However, hospitalisation involves expensive decisions; it has been estimated that average chemotherapy costs are approximately US$ 8,000 per month; an ICU bed costs almost US$4,000 per day; standard surgery costs US$5,000 per hour . It was estimated in 2002 that in the US alone 33% of those who die in hospital spent an average of 10 days in ICU and 80% preferred to die at home [36, 56, 116–118]. In general, between 45% and 70% of patients at EOL want to die at home but up to 70% die in acute hospitals [3, 46, 70, 79, 83].
Family caregivers currently provide a high proportion of home-based care at EOL; however, there is little information about estimating the full costs incurred by patients and their caregivers. Most economic analyses of home-based care are limited to measurement of publicly financed care [58, 119]. Despite the fact that a high proportion of care at EOL is provided by family caregivers, particularly in the home setting, time spent by these caregivers is often perceived as having no or minimal monetary value [42, 104, 119, 120]. In this context, care costs at EOL can be greatly underestimated. A framework including long-term as well as cost-effective alternatives is required from a societal perspective [4, 5, 104, 119].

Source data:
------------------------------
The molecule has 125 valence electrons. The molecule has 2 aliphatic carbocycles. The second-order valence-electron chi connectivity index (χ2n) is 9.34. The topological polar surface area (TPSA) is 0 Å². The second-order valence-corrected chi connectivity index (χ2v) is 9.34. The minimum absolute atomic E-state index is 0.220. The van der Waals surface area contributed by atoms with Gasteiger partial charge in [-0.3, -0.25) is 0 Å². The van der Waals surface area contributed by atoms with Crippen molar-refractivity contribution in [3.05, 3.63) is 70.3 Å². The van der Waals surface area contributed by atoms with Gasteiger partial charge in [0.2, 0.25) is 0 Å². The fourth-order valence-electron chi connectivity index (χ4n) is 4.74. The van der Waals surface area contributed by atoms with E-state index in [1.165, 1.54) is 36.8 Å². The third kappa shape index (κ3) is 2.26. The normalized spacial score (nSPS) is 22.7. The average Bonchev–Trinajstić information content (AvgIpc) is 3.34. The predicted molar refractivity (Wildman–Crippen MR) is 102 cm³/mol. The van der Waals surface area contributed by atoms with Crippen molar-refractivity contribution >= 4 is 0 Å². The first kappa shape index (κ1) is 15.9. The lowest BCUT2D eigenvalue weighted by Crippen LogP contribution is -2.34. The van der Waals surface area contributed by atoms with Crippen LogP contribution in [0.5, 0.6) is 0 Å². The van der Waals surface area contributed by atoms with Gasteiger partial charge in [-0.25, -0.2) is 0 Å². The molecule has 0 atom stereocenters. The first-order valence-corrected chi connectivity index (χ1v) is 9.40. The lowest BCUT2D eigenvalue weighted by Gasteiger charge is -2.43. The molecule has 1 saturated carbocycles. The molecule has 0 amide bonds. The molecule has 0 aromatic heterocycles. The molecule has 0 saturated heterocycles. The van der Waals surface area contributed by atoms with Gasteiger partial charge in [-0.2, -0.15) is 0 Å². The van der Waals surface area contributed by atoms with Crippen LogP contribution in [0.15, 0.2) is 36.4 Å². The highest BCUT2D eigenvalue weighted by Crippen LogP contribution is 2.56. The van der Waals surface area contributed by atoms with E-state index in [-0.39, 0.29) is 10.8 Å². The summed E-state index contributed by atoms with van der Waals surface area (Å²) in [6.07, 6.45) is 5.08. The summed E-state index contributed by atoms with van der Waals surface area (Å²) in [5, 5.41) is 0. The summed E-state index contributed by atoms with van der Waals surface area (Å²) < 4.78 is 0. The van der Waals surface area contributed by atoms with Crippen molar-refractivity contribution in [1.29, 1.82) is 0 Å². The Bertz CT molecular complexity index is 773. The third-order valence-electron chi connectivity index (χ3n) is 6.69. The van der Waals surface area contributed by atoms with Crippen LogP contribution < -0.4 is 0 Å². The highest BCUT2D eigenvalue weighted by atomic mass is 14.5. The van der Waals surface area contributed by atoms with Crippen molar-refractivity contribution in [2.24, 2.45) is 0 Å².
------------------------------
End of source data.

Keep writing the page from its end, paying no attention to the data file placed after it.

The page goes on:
3.4. Ethical and Social Issues
Ethical issues around EOL care have been recognised by emergency physicians [81, 121, 122] and paramedics  in many different settings in relation to cardiopulmonary resuscitation (CPR), palliative care programs and advance care directives (ACDs) [31, 47, 48, 53]. Euthanasia and the right to die have also been explored, in particular those aspects associated with dignified death, legislated resuscitation [70, 123], attitudes to death and the illusion of autonomy at the EOL [13, 123–126]. In this context, illusion of autonomy is understood as the decision of physicians to ignore patient preferences about life-sustaining care. Some research has also reported that health care professionals are able to make correct estimations of patients’ preferences but they are not always aware of their own bias .